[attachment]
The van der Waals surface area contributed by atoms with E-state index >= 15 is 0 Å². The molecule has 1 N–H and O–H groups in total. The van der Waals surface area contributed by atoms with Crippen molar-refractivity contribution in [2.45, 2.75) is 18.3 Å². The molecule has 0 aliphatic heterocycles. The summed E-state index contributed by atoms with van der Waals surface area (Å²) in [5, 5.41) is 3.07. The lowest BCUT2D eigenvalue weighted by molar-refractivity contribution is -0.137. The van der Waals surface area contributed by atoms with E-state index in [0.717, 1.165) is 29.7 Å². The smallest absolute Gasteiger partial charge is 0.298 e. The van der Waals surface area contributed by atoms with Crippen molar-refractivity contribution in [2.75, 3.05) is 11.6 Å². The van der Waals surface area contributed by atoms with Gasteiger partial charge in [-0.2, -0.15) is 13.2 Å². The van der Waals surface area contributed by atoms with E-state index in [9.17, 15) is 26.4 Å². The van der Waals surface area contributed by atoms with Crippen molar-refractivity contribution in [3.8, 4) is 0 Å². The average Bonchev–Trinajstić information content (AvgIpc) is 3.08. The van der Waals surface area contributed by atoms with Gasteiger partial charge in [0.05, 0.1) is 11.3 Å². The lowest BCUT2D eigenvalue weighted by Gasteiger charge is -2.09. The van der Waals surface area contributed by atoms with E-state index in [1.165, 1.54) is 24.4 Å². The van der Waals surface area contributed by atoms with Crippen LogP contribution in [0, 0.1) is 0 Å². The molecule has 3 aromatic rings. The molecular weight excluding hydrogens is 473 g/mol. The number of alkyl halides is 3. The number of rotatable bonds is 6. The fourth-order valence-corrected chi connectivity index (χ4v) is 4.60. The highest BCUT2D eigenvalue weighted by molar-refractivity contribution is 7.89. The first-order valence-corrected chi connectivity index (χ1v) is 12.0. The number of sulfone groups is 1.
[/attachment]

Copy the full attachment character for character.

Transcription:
The van der Waals surface area contributed by atoms with E-state index >= 15 is 0 Å². The molecule has 1 N–H and O–H groups in total. The van der Waals surface area contributed by atoms with Crippen molar-refractivity contribution in [2.45, 2.75) is 18.3 Å². The molecule has 0 aliphatic heterocycles. The summed E-state index contributed by atoms with van der Waals surface area (Å²) in [5, 5.41) is 3.07. The lowest BCUT2D eigenvalue weighted by molar-refractivity contribution is -0.137. The van der Waals surface area contributed by atoms with E-state index in [0.717, 1.165) is 29.7 Å². The smallest absolute Gasteiger partial charge is 0.298 e. The van der Waals surface area contributed by atoms with Crippen molar-refractivity contribution in [2.75, 3.05) is 11.6 Å². The van der Waals surface area contributed by atoms with Gasteiger partial charge in [-0.2, -0.15) is 13.2 Å². The van der Waals surface area contributed by atoms with E-state index in [9.17, 15) is 26.4 Å². The van der Waals surface area contributed by atoms with Crippen molar-refractivity contribution in [3.8, 4) is 0 Å². The average Bonchev–Trinajstić information content (AvgIpc) is 3.08. The van der Waals surface area contributed by atoms with Gasteiger partial charge in [0.05, 0.1) is 11.3 Å². The lowest BCUT2D eigenvalue weighted by Gasteiger charge is -2.09. The van der Waals surface area contributed by atoms with E-state index in [1.165, 1.54) is 24.4 Å². The van der Waals surface area contributed by atoms with Crippen LogP contribution in [0, 0.1) is 0 Å². The molecule has 3 aromatic rings. The molecular weight excluding hydrogens is 473 g/mol. The number of alkyl halides is 3. The number of rotatable bonds is 6. The fourth-order valence-corrected chi connectivity index (χ4v) is 4.60. The highest BCUT2D eigenvalue weighted by molar-refractivity contribution is 7.89. The first-order valence-corrected chi connectivity index (χ1v) is 12.0. The number of sulfone groups is 1.